Photo Credit Jim Boykin
Keynote presentation at Search Engine Strategies New York with Danny Sullivan and Barry Diller of IAC. Diller’s company acquired Ask Jeeves in 2005, now rebranded as Ask.com.
Diller: I have always liked Ask.com. I just felt they needed to drop the Butler (drop baggage). The butler limited the opportunity for Ask.com as a mass market player in search. He does not intend to change the “Ask” brand.
If it’s like everyone else, it doesn’t have a reason for being. Like when he started Fox, Diller didn’t want to make another of the same big networks. He Wanted to make something different.
Ask is differentiated by the way it works from the other engines. Market share doesn’t matter, relevancy does. Diller invites people to try Ask.com and see for themselves.
Diller: “We lost a fat butler, we’re not going to gain a fat butterfly.”
On incentives for searching.
Danny: “You’re already doing that with iWon.”
Diller: You’ve got to be in it for the long haul. It’s not action-reaction advertising. In the end people will say, “There are things here that I like.” Diller reiterates that he is in it for the long haul and not looking for quick popularity. Ask.com will drive awareness in a variety of ways, but not be limited to advertising.
Diller: “If the product is good and worthy, somthing happens.”
Danny: Does Ask look at Microsoft as a 3rd place player worth going after?
Diller: The history of Ask is not a global search player. It’s roots are in natural language search. “We’re ready to compete.”
Danny: Does Ask need a mission statement?
Diller: “Be Evil” audience laughs. As a mantra, “Do no Evil is a bit pretentious and more appropriate for a non-business entity. One slogan does not make sense.
Danny: What’s going to happen with Ask and China?
Diller: We have R&D in China now and we’re working on a local search engine. Censorship in China has been “over-mediated”. If you’re going to function in another country, then you need to follow their rules.
Diller explains that he has several businesses operating in China. A company needs to understand what it’s like to operate in another country. If there are constraints that do not allow a company to operate as it should, then it shouldn’t be there.
Danny: Privacy has been an issue with search engines recently. The U.S. government has asked other search engines for data. How would Ask respond?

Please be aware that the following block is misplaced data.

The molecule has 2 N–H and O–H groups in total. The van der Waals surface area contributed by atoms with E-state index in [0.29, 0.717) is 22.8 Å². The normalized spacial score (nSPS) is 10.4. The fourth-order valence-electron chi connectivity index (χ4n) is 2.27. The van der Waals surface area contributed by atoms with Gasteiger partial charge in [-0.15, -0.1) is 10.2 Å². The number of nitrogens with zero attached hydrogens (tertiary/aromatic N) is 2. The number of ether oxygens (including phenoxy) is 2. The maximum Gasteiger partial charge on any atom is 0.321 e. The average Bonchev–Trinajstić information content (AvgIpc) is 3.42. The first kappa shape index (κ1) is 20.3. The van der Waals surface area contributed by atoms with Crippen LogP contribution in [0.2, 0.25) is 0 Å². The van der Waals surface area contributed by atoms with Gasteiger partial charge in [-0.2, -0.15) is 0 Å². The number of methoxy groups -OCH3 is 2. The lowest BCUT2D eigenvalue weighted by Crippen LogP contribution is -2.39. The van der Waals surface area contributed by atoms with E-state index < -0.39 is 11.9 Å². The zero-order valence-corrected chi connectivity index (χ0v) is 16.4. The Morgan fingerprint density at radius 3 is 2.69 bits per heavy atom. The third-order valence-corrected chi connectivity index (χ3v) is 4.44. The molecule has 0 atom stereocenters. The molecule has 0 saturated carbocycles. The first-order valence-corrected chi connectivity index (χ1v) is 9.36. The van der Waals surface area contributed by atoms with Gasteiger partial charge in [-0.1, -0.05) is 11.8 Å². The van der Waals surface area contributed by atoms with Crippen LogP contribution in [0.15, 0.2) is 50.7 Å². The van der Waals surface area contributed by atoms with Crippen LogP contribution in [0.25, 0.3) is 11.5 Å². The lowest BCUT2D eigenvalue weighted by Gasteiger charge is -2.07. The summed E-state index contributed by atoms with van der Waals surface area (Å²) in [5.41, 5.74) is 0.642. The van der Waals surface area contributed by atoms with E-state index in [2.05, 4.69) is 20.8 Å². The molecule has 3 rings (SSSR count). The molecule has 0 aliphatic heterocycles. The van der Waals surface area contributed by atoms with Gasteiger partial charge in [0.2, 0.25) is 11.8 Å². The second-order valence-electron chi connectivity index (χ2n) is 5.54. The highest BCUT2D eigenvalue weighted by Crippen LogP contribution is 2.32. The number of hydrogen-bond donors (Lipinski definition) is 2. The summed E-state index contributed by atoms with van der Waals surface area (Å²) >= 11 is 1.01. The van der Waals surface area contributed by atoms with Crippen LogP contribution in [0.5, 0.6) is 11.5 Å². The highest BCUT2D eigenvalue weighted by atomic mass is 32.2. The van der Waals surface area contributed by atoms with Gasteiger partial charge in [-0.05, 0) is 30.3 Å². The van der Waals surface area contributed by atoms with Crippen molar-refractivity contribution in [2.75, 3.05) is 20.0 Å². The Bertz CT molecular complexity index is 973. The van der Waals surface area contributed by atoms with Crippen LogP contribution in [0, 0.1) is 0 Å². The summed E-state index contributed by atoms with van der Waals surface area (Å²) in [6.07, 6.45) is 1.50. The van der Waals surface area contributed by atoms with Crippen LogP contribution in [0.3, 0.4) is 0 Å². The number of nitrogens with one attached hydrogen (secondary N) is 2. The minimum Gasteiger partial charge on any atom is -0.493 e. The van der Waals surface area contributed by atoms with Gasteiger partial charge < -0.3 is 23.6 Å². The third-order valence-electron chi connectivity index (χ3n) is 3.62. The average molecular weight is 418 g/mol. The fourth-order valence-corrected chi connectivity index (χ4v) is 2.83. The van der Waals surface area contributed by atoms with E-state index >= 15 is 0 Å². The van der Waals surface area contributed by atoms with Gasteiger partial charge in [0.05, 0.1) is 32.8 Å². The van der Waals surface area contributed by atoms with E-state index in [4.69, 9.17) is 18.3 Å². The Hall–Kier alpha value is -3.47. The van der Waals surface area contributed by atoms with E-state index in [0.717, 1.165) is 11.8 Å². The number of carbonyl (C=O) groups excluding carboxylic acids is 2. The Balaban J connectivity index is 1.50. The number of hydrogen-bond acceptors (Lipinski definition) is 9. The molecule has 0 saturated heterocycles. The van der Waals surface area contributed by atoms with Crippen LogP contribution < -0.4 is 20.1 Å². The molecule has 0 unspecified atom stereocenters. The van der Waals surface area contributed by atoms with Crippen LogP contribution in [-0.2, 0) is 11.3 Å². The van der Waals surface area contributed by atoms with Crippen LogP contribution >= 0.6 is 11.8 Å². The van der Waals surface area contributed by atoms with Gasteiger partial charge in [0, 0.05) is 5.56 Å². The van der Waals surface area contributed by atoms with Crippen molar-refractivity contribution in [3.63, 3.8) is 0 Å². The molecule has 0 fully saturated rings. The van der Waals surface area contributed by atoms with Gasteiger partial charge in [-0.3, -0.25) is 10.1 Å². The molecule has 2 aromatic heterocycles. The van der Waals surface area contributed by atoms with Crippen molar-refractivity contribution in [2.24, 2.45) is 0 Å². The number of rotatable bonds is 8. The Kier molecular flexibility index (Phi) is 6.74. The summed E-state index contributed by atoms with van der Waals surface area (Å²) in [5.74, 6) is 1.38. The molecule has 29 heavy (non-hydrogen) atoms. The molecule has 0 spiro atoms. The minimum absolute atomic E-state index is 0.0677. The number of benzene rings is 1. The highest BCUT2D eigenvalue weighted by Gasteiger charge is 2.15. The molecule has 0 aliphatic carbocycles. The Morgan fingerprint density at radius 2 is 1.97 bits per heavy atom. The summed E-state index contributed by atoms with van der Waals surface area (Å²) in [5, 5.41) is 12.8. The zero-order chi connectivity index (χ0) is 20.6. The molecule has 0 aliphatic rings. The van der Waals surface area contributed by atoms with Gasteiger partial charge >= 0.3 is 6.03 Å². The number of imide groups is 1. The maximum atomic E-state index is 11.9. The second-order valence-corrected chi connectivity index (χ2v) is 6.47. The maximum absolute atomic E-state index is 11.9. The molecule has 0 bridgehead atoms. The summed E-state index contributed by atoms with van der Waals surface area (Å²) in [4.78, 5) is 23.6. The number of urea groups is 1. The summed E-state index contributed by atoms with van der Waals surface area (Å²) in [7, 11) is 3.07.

Diller: We (companies that collect data) have an absolute obligation to protect information on people. Privacy is absolute.
Danny: How do you manage so many companies that might compete?
Diller: We have been collecting vertical data for 10 years. When it can be used to improve user experience, we will use it. But we will not use it otherwise.
Danny: How does search measure up to your other initiatives?
Diller: What intrigues me about search is that it is interactive. Search is another language.
Diller had a relevation about what was possible with a screen and dove into it (Internet).
Danny: How does Ask fit in?
Diller: I instantly liked it. We first thought about whether search engines could damage other IAC businesses. Is there opportunity? We decided a search engine would be a good fit and purchased Ask shortly after.
Jim Lanzone, CEO of Ask comes up on stage to present some of the new features recently launched.
Objectives for the new version of Ask and dropping the butler:
Recent changes serve as a culmination of enhancement developments the Ask team has been working on and presented in an un-cluttered way.
Lanzone shows the toolbox on the right side of the Ask home page. Dictionary is the most popular type of search at Ask. Ask tools are editable.
New Maps Product – Has cool Ajax powered drag and move feature. Ask has built up driving directions and itinerary functionality. Calculates driving directions on the fly as you point to new destinations. The map overlay does not use satellite images, it uses aerial views with better resolution.
Directions for driving and also for walking are available. You can also “play” back your directions activity.
Diller: We have made major investment in Ask and we’re in it for the long term.
Danny: Do you think there are enough voices in search?
Diller emphasizes the long term and that making Ask a top tier player will not happen overnight. “If the idea is good, the world allows it to come into the DNA. It feels more natural than trying to hammer it in via advertising”, says Diller.
Danny: Other search engines are working on off-PC search. What does search convergence mean to Ask?
Diller: It doesn’t matter what the “screen” is. New technology/convergence is close, but not yet.